Moreover, there are other roads leading to occult science besides that by which each pupil or chela, in turn, hopes to attain adeptship. Even these may not be easy to climb, training, even for minor achievements, must be severe. But when, as occasionally may have been the case, the aim of the candidate has merely been the accomplishment of phenomena for worldly advantage or the desire for supremacy over his fellow-creatures, these lower aims may have been secured with relative facility, and consequently by students of an ignoble type. The possession of powers by such persons would obviously tend to lower in the eyes of the world the science from which powers spring. And this consideration gives another explanation of the way in which magic, as a source of power, has been turned from its intended use ; and, instead of being recognised as a necessary attribute of real religion, the knowledge of which must be wielded for the benefit of society, has been discredited as a branch of study both from the pulpit and by the State — from the former as being forbidden by the Bible and an unholy pursuit, by the latter as being an exploded and mischievous belief that never had any foundation except in the minds of the ignorant and superstitious people of the olden time.
The history of the rise and fall of all religions may be traced to reasons almost identical in every nation, whether Eastern or Western. The craving for immortality which is inherent in humanity, both among those who are too uneducated to be aware of it, and also among those who are too highly cultivated to admit of its existence, is the feeling that has always influenced people to follow one or another of the religions that have appeared from time to time in the history of the world. These religions, so long as the teaching given by their respective leaders was upheld by their disciples, or descendants, in its integrity, — so long as no worldly prejudices nor selfish motives sullied the lives of the clergy or priests, — would never have fallen into the state of decadence now only too apparent to their most fervent adherents. But when what ought to be regarded only as a vocation, the result of an overwhelming desire to help humanity to a perception of the spiritual in Nature, becomes a profession in which a struggle for pre-eminence is a matter of course, the effect on the religion will and must be the same. Whether that struggle takes the form of a desire for an enlarged sphere of action in the shape of a bishopric instead of a vicarage, or for priesthood in a large and popular temple as against an obscure and comparatively unknown one; gradually, but quite surely, doubts, disunions, separation, and disintegration follow in its train; until, as now, we see, both in the East and West, a large predominance among the thinking classes of agnosticism and atheism, — conceptions which are by degrees filtering down to the humbler working people. The majority of what are called Orthodox Christians are either those who have neither read nor thought at all on metaphysical subjects, or they are in truth, when their beliefs are dissected, esoteric Christians, with no firm attachment to the dogmas that go to make up and support the Church as it is now constituted.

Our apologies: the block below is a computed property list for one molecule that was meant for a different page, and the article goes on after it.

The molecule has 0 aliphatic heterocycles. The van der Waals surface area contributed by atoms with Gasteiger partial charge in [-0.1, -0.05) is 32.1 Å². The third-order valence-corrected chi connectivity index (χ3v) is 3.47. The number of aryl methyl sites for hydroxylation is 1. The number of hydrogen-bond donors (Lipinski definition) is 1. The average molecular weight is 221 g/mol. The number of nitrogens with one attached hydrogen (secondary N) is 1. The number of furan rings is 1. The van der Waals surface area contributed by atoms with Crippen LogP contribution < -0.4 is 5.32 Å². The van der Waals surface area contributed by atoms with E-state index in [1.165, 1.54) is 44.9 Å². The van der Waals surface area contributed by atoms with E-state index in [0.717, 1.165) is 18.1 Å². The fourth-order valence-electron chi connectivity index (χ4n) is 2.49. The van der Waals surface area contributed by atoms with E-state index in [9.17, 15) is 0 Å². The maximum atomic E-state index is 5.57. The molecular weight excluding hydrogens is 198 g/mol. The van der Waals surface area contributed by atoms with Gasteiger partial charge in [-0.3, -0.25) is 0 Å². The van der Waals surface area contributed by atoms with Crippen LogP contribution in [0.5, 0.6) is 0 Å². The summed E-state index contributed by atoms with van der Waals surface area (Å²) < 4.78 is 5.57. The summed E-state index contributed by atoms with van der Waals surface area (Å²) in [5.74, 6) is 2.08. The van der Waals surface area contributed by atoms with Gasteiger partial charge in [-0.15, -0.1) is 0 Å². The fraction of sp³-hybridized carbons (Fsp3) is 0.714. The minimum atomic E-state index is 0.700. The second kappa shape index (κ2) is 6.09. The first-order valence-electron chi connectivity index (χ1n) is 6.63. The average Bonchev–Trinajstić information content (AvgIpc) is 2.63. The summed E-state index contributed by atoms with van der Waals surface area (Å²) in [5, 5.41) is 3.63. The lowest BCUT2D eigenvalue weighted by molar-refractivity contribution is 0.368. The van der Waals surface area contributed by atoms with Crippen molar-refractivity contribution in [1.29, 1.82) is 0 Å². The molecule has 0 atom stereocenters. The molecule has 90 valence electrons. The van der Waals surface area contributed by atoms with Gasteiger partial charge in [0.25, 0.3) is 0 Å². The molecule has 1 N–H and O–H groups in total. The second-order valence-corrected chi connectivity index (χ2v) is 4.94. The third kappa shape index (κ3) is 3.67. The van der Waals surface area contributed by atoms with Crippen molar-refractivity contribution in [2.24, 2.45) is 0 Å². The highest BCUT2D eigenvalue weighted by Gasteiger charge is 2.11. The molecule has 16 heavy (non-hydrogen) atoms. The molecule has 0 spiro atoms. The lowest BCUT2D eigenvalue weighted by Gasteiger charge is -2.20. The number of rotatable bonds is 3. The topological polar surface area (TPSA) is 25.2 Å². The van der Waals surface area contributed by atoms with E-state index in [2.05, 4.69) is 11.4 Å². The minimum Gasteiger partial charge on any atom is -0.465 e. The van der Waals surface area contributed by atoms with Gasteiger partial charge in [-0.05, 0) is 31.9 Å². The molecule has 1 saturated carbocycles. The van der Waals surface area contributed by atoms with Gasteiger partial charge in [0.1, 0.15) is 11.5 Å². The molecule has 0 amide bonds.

The immediate disciples of Buddha, Jesus, or any of the other great religious reformers, were raised immeasurably above their contemporaries by contact with, belief in, and assurance of the absolute purity of motive, goodness, and entire unselfishness of their respective teachers, whose moral codes, miracles, and simple lives varied so little that it is hardly difficult for students to see that their knowledge must have been drawn from the same source, although they lived at very different periods of time.
The moral code taught and practised by Jesus, as far as it goes is perfect and most ennobling. But even this has been compatible with persecution, bloodshed, torture, and immorality of every sort. Scientific research and material progress have been paralysed in the desperate struggle of the clergy to maintain their power and supremacy, gained and upheld by violence. From the few simple words of Jesus his followers have been able to build up not only the two vast divisions in Christendom of Protestantism and Catholicism, but also the innumerable sects to be found within their respective folds. In view of all this, it is not surprising, considering its much greater antiquity, that the wisdom-religion of the ancients should have been misrepresented and disguised in the course of successive generations.
Enough has now been said to show the reader — or, at all events, to put him on the track of verifying for himself the fact — that Eastern and Western religions, magic, and occultism, with all their various developments, have one and the same origin.